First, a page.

“That year I played varsity but mostly sat on the bench,” she says. “I remember if we lost our last game, we would have set the state record for losses in a season. We ended up winning. The next year, we got a new coach and, while it wasn’t a dynamite season, I think we finished over .500. Then my junior and senior years, we wound up making it to the first round of the state playoffs. It was really exciting to help take that program from not having much success to the state tournament.”

Again in her Hall of Fame bio, Spielman wrote of the lessons she learned through adversity.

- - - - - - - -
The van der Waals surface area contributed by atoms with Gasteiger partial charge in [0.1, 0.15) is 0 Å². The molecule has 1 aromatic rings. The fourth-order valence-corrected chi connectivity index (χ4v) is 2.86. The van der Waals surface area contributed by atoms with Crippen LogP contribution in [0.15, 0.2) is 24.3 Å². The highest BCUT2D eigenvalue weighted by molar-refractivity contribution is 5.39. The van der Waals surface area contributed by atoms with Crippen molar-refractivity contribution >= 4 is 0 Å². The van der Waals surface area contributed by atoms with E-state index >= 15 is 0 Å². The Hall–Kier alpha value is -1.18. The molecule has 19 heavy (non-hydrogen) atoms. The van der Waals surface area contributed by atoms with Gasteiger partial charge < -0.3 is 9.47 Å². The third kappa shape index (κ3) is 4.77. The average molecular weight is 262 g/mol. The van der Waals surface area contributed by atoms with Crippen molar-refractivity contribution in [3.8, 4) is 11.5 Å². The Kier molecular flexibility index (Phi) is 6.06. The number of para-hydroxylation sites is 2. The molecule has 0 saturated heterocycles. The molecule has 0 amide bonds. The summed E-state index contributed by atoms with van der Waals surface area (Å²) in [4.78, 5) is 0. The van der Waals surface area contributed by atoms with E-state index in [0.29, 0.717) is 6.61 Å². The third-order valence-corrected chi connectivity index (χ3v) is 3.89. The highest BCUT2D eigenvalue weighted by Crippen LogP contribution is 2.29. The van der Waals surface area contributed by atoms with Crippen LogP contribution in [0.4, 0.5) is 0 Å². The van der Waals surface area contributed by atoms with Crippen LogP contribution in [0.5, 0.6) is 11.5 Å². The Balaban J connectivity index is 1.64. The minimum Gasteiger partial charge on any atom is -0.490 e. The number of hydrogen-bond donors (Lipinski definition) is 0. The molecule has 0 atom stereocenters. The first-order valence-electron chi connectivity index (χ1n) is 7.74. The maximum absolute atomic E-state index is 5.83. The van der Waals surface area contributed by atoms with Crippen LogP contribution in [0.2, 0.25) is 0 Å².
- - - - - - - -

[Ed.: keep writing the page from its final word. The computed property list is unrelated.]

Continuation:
“Through my athletic experiences I learned many lessons; some came easy, others the hard way. I’ve learned you’re going to win some and lose some. The losses make the wins more triumphant.”

That’s one of the many lessons Spielman learned through athletics and has passed along to her daughter, now playing golf in college, and two sons, both heavily involved in high school sports.

At Madison, Spielman would earn four letters in basketball, 1st Team All-PIL honors as a junior and 1st Team All-PIL and All-State as a senior, a year in which she was also Madison’s Player of the Year. She also lettered in softball all four years and earned 1st Team All-PIL honors as a junior and senior.

It was volleyball, however, that emerged as her favorite sport. “It seemed to light a fire in me, and I wanted to continue playing it after high school,” she says.